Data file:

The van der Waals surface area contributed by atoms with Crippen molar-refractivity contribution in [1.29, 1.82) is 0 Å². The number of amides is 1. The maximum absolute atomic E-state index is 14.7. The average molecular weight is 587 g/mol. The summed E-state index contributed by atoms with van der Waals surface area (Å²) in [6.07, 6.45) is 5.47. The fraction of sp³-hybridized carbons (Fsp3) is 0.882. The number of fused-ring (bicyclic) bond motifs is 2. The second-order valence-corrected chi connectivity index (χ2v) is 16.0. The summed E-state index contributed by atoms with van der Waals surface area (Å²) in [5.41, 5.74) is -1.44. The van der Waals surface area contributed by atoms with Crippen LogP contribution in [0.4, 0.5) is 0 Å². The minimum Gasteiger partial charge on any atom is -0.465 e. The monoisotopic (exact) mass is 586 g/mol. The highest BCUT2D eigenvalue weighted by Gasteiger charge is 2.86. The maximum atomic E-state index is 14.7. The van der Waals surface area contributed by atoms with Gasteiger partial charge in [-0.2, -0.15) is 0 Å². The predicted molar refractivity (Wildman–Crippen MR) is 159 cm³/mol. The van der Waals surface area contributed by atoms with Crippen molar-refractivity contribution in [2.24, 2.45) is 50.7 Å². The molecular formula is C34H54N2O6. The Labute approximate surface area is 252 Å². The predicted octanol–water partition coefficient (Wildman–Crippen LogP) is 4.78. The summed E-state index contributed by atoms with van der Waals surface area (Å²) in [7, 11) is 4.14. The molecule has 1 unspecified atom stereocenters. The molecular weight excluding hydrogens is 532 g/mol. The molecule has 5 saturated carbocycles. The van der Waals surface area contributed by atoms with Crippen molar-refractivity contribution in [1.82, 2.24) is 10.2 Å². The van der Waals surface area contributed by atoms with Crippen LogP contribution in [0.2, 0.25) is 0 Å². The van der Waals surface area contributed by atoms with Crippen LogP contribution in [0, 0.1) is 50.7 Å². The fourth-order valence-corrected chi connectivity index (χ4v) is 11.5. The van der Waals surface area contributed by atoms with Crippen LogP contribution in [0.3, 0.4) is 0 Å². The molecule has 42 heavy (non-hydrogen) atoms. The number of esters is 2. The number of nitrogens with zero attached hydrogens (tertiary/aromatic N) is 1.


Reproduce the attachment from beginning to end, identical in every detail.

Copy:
The van der Waals surface area contributed by atoms with Crippen molar-refractivity contribution in [1.29, 1.82) is 0 Å². The number of amides is 1. The maximum absolute atomic E-state index is 14.7. The average molecular weight is 587 g/mol. The summed E-state index contributed by atoms with van der Waals surface area (Å²) in [6.07, 6.45) is 5.47. The fraction of sp³-hybridized carbons (Fsp3) is 0.882. The number of fused-ring (bicyclic) bond motifs is 2. The second-order valence-corrected chi connectivity index (χ2v) is 16.0. The summed E-state index contributed by atoms with van der Waals surface area (Å²) in [5.41, 5.74) is -1.44. The van der Waals surface area contributed by atoms with Crippen LogP contribution in [0.4, 0.5) is 0 Å². The minimum Gasteiger partial charge on any atom is -0.465 e. The monoisotopic (exact) mass is 586 g/mol. The highest BCUT2D eigenvalue weighted by Gasteiger charge is 2.86. The maximum atomic E-state index is 14.7. The van der Waals surface area contributed by atoms with Gasteiger partial charge in [-0.2, -0.15) is 0 Å². The predicted molar refractivity (Wildman–Crippen MR) is 159 cm³/mol. The van der Waals surface area contributed by atoms with Crippen molar-refractivity contribution in [2.24, 2.45) is 50.7 Å². The molecular formula is C34H54N2O6. The Labute approximate surface area is 252 Å². The predicted octanol–water partition coefficient (Wildman–Crippen LogP) is 4.78. The summed E-state index contributed by atoms with van der Waals surface area (Å²) in [7, 11) is 4.14. The molecule has 1 unspecified atom stereocenters. The molecular weight excluding hydrogens is 532 g/mol. The molecule has 5 saturated carbocycles. The van der Waals surface area contributed by atoms with Crippen molar-refractivity contribution in [1.82, 2.24) is 10.2 Å². The van der Waals surface area contributed by atoms with Crippen LogP contribution in [0.2, 0.25) is 0 Å². The van der Waals surface area contributed by atoms with Crippen LogP contribution in [0, 0.1) is 50.7 Å². The fourth-order valence-corrected chi connectivity index (χ4v) is 11.5. The van der Waals surface area contributed by atoms with Crippen LogP contribution in [0.3, 0.4) is 0 Å². The molecule has 42 heavy (non-hydrogen) atoms. The number of esters is 2. The number of nitrogens with zero attached hydrogens (tertiary/aromatic N) is 1.